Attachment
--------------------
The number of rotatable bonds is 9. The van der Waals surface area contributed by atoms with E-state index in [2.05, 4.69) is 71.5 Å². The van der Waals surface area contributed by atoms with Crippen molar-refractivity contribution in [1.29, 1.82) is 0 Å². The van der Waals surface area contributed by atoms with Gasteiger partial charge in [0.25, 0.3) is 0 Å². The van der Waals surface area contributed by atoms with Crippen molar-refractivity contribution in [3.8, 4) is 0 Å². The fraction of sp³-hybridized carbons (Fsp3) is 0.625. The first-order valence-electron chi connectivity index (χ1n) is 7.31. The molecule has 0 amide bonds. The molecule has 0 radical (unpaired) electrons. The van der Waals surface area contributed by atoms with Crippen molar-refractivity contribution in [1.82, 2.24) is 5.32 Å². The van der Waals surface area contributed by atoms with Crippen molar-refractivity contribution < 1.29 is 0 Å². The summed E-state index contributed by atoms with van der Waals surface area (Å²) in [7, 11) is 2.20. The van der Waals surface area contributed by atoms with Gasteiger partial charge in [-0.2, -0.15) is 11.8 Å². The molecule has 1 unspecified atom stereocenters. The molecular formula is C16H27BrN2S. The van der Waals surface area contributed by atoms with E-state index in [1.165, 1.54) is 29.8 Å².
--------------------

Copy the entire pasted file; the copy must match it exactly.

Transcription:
The number of rotatable bonds is 9. The van der Waals surface area contributed by atoms with E-state index in [2.05, 4.69) is 71.5 Å². The van der Waals surface area contributed by atoms with Crippen molar-refractivity contribution in [1.29, 1.82) is 0 Å². The van der Waals surface area contributed by atoms with Gasteiger partial charge in [0.25, 0.3) is 0 Å². The van der Waals surface area contributed by atoms with Crippen molar-refractivity contribution in [3.8, 4) is 0 Å². The fraction of sp³-hybridized carbons (Fsp3) is 0.625. The first-order valence-electron chi connectivity index (χ1n) is 7.31. The molecule has 0 amide bonds. The molecule has 0 radical (unpaired) electrons. The van der Waals surface area contributed by atoms with Crippen molar-refractivity contribution in [1.82, 2.24) is 5.32 Å². The van der Waals surface area contributed by atoms with Crippen molar-refractivity contribution < 1.29 is 0 Å². The summed E-state index contributed by atoms with van der Waals surface area (Å²) in [7, 11) is 2.20. The van der Waals surface area contributed by atoms with Gasteiger partial charge in [-0.2, -0.15) is 11.8 Å². The molecule has 1 unspecified atom stereocenters. The molecular formula is C16H27BrN2S. The van der Waals surface area contributed by atoms with E-state index in [1.165, 1.54) is 29.8 Å².